Padres Address Outfield Depth
The Padres will be without Mike Cameron this season. (K.C. Alfred/Union-Tribune)
After struggling with outfield depth last year – especially down the stretch when injuries decimated their flyhawk ranks – the Padres have made a few moves this offseason to address this weakness.
Centrefielder Mike Cameron won’t be back; Milton Bradley left as a free agent and signed with Texas; and Terrmel Sledge has bolted for Japan. Jose Cruz Jr., another key reserve, was DFAed last August.
That leaves holdovers Brian Giles and Scott Hairston as the only other Padre outfielders (besides a cast of thousands, of course) who toiled on the club last year.
The acquisition of Jim Edmonds from St. Louis is the big prize for the outfield. But he’s 37, incredibly injury prone and has been in free fall offensively for a few seasons now. So if you’re seeking a sleeper, Hairston could be your man. Before the Pads landed Edmonds, there was talk that Hairston would be the club’s Opening Day centrefielder.
Minor league contracts to Chip Ambres and Jeff DaVanon helped add some depth. Ambres, who turned 28 last month, is coming off a fine season in which he hit .274 while scoring 80 and driving in 71 runs with 21 homers and 71 walks in 120 games. It was good enough to earn him his first big league action since 2005.
DaVanon, 34 last month, suffered through another injury-plagued season, which makes him the ideal understudy for Edmonds. Certainly his minor league numbers suggest he can still hit, but DaVanon struggled badly at the major league level – especially during his time in Arizona.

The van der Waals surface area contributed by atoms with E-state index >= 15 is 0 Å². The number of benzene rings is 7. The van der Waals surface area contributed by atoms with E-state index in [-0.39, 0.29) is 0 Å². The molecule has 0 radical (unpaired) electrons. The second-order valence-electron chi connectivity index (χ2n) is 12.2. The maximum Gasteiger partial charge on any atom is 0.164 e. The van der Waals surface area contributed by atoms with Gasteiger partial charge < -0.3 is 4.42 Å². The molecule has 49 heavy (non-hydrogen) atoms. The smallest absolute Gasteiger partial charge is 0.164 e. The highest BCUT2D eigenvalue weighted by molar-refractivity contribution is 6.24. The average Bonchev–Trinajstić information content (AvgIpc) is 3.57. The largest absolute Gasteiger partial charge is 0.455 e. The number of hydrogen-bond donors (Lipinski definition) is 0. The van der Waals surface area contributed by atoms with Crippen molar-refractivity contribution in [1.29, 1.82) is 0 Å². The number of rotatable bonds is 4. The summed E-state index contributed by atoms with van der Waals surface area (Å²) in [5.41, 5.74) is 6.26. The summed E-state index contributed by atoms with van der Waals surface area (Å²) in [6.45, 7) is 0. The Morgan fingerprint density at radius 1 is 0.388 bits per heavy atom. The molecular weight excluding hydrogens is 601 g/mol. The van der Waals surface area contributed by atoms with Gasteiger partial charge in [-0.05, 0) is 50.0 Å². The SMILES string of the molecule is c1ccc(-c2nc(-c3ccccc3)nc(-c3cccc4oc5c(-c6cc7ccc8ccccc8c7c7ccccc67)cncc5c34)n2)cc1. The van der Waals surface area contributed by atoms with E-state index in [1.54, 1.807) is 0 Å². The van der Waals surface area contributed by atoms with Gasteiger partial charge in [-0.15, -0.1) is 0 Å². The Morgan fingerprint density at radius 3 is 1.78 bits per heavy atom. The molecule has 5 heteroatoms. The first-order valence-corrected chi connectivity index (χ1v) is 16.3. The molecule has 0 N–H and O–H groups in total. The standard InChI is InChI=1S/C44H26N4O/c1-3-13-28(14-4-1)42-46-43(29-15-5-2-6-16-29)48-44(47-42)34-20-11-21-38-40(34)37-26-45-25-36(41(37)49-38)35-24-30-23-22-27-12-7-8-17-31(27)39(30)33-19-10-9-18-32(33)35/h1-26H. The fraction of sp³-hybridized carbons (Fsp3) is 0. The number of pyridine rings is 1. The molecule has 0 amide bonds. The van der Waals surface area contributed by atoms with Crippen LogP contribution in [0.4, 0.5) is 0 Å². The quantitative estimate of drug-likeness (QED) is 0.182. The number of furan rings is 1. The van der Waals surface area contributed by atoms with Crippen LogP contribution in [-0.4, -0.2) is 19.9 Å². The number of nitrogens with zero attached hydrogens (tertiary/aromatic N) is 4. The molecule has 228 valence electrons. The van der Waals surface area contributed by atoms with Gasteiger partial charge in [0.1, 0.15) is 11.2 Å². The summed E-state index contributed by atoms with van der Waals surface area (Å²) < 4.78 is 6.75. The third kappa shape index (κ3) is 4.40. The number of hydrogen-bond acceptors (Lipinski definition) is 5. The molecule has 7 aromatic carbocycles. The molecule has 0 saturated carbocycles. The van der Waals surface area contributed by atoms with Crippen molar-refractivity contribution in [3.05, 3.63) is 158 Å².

After batting just .251 last season – second worst in the NL – and falling just short in their bid to make it to the playoffs for a third straight season, the Padres have some work to do this year. Are these acquisitions – in addition to other moves they made, including the signing of Tad Iguchi, Randy Wolf and Mark Prior – enough to help the Padres get back to the postseason?
I have no doubt that this team will have the pitching to get it done, but I’m not as confident that the Padres have made the necessary adjustments to their attack to improve upon last year’s 89 wins. I wouldn’t be shocked if this team struggles to stay over .500 this season.